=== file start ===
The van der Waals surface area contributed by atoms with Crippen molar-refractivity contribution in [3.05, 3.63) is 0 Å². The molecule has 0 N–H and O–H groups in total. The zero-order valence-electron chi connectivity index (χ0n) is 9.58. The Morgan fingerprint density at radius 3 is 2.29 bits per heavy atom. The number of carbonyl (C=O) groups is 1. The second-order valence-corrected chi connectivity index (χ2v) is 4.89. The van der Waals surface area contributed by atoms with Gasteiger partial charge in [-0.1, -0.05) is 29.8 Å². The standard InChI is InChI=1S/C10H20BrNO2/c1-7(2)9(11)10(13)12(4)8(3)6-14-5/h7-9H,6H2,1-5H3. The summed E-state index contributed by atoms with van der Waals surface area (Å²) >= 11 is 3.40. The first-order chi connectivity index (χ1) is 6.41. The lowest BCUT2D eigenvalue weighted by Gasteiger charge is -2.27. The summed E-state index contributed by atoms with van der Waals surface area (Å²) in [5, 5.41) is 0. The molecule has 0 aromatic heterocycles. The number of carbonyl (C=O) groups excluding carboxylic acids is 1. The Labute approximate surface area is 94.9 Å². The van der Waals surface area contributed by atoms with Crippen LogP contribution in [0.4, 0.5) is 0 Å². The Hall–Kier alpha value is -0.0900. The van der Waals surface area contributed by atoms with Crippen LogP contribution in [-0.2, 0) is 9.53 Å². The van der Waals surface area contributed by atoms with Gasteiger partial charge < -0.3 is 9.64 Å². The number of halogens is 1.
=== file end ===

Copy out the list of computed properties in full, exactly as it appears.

The van der Waals surface area contributed by atoms with Crippen molar-refractivity contribution in [3.05, 3.63) is 0 Å². The molecule has 0 N–H and O–H groups in total. The zero-order valence-electron chi connectivity index (χ0n) is 9.58. The Morgan fingerprint density at radius 3 is 2.29 bits per heavy atom. The number of carbonyl (C=O) groups is 1. The second-order valence-corrected chi connectivity index (χ2v) is 4.89. The van der Waals surface area contributed by atoms with Gasteiger partial charge in [-0.1, -0.05) is 29.8 Å². The standard InChI is InChI=1S/C10H20BrNO2/c1-7(2)9(11)10(13)12(4)8(3)6-14-5/h7-9H,6H2,1-5H3. The summed E-state index contributed by atoms with van der Waals surface area (Å²) >= 11 is 3.40. The first-order chi connectivity index (χ1) is 6.41. The lowest BCUT2D eigenvalue weighted by Gasteiger charge is -2.27. The summed E-state index contributed by atoms with van der Waals surface area (Å²) in [5, 5.41) is 0. The molecule has 0 aromatic heterocycles. The number of carbonyl (C=O) groups excluding carboxylic acids is 1. The Labute approximate surface area is 94.9 Å². The van der Waals surface area contributed by atoms with Crippen LogP contribution in [0.4, 0.5) is 0 Å². The Hall–Kier alpha value is -0.0900. The van der Waals surface area contributed by atoms with Crippen LogP contribution in [-0.2, 0) is 9.53 Å². The van der Waals surface area contributed by atoms with Gasteiger partial charge < -0.3 is 9.64 Å². The number of halogens is 1.